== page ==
So true!  Sadly, the situation described here is eerily similar to an early, frustrating experience with a friend that left a bad taste in my mouth for years.  Although I felt the mom/client (a small business owner herself) should have known better, ultimately it left me DETERMINED to clarify and communicate with every client going forward.  Bottom line:  it’s on us.  [And I just bought Jamie's Guide to Emails and can't wait to start using it to improve my communications]

  • http://www.themoderntog.com/ Jamie

    Exactly. I’ve been there too (a few times, unfortunately). It changed my business significantly once setting expectations became my focus. Hope you enjoy the guide! :)

  • Danielle Griffin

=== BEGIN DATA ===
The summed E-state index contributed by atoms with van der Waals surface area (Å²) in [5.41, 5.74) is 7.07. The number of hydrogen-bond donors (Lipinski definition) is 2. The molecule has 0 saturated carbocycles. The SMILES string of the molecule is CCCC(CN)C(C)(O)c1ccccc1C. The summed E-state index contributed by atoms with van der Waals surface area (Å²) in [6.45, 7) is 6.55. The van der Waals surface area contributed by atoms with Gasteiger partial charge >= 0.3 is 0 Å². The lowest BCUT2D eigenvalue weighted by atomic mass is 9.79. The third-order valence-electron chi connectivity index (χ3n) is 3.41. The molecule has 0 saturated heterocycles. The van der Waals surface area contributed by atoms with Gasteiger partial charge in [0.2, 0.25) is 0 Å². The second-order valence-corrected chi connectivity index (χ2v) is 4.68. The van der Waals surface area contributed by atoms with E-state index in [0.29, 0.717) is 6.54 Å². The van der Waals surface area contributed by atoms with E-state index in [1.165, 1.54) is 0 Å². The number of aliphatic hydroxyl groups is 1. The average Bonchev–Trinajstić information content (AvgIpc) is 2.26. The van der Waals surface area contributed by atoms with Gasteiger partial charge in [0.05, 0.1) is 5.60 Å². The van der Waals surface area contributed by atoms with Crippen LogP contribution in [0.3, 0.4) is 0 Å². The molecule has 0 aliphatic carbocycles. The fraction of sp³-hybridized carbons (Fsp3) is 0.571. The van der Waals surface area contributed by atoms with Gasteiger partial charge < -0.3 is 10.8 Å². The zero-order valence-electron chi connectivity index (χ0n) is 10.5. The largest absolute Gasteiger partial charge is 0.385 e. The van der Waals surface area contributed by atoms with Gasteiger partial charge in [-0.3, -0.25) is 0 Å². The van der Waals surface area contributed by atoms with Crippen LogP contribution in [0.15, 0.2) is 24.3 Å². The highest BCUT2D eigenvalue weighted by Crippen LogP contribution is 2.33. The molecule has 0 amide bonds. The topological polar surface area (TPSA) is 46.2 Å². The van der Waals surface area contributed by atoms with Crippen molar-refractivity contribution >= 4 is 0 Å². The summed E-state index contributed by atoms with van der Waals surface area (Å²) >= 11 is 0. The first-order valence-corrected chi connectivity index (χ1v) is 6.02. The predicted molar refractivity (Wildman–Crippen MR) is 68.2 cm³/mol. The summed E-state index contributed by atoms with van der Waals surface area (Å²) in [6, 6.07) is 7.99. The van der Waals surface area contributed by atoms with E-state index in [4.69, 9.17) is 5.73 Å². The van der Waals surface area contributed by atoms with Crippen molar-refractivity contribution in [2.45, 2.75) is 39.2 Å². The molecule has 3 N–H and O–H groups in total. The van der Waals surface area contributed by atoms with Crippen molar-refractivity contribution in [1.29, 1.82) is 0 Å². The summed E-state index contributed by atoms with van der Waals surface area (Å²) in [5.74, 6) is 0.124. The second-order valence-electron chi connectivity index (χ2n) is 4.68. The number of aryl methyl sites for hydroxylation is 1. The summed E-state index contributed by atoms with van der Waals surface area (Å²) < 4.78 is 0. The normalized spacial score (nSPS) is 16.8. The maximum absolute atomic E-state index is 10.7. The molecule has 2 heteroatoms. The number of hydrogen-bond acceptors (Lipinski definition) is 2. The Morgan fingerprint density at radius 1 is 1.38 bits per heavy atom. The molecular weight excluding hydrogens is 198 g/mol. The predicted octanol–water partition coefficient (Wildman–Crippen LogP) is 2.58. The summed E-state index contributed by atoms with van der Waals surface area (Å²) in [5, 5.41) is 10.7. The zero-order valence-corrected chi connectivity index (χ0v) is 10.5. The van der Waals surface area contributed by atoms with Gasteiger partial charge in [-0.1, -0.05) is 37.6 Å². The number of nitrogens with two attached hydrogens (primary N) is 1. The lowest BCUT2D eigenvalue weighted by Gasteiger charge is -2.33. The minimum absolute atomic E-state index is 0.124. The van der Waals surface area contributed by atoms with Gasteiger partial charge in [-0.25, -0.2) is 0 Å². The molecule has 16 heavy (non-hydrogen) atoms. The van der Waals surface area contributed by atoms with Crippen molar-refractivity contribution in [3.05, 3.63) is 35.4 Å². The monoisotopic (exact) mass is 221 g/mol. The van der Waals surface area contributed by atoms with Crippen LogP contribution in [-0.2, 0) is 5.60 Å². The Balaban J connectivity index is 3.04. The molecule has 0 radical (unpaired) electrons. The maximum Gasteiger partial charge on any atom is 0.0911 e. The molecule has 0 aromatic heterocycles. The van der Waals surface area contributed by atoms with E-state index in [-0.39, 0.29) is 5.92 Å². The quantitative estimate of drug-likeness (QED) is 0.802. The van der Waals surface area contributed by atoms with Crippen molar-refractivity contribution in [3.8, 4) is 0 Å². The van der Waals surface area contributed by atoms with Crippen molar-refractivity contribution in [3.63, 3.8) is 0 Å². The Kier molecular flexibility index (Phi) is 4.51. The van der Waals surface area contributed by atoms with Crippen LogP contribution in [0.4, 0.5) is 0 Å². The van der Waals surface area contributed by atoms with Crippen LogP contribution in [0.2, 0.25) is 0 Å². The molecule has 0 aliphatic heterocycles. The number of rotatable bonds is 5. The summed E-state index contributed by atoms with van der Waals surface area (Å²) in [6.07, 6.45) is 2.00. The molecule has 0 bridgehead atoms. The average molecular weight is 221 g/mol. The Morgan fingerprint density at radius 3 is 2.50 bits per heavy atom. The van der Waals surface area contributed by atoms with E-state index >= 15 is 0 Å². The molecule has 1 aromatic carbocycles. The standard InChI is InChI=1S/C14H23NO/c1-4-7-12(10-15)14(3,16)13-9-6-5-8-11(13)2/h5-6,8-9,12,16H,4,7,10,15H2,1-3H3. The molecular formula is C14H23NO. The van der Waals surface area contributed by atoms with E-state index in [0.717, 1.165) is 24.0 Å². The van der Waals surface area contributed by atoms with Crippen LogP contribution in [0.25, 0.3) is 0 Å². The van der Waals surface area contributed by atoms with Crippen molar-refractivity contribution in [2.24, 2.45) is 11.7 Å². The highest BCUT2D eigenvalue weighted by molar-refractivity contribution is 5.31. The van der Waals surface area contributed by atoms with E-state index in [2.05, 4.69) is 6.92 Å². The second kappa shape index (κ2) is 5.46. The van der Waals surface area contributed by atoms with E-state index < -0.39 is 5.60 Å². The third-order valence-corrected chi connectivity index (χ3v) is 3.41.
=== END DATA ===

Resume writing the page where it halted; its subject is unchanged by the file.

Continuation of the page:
is the free sample still available

  • http://www.themoderntog.com/ Jamie

    Hi Danielle,

    Yes, it is still available (scroll down on the page linked above where you can buy the full version). Check it out and see what you think. :)

    Jamie

  • http://www.facebook.com/profile.php?id=1042416732 Amy Snow

    Arghh!  I could have used your templates 2 weeks ago.  I had a client agree to my portrait package and then later on asked me for ALL the images (unedited) on a disc from the session (saying they know many photographers give ALL the photos from the session).  It was so frustrating to have her hire me and then decide after the fact decide she wants more than what we agreed on. Thanks so much for posting this so now I have better resources for the future! : )